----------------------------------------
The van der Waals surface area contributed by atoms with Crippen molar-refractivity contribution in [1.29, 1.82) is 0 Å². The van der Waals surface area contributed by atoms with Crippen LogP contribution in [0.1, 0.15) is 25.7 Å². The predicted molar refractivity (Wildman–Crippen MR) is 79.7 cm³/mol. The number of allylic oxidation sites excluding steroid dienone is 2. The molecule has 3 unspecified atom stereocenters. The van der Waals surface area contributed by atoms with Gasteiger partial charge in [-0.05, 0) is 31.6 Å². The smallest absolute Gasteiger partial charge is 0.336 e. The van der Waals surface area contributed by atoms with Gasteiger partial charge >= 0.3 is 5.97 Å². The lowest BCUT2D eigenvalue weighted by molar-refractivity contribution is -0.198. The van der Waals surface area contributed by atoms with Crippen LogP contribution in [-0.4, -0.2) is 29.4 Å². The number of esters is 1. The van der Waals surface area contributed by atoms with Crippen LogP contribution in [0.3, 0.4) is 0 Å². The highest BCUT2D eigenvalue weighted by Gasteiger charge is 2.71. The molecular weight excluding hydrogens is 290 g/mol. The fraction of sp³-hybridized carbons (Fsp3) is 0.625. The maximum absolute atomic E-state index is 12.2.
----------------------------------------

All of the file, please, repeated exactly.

The van der Waals surface area contributed by atoms with Crippen molar-refractivity contribution in [1.29, 1.82) is 0 Å². The van der Waals surface area contributed by atoms with Crippen LogP contribution in [0.1, 0.15) is 25.7 Å². The predicted molar refractivity (Wildman–Crippen MR) is 79.7 cm³/mol. The number of allylic oxidation sites excluding steroid dienone is 2. The molecule has 3 unspecified atom stereocenters. The van der Waals surface area contributed by atoms with Gasteiger partial charge in [-0.05, 0) is 31.6 Å². The smallest absolute Gasteiger partial charge is 0.336 e. The van der Waals surface area contributed by atoms with Gasteiger partial charge >= 0.3 is 5.97 Å². The lowest BCUT2D eigenvalue weighted by molar-refractivity contribution is -0.198. The van der Waals surface area contributed by atoms with Crippen LogP contribution in [-0.4, -0.2) is 29.4 Å². The number of esters is 1. The van der Waals surface area contributed by atoms with Crippen LogP contribution in [0.3, 0.4) is 0 Å². The highest BCUT2D eigenvalue weighted by Gasteiger charge is 2.71. The molecular weight excluding hydrogens is 290 g/mol. The fraction of sp³-hybridized carbons (Fsp3) is 0.625. The maximum absolute atomic E-state index is 12.2.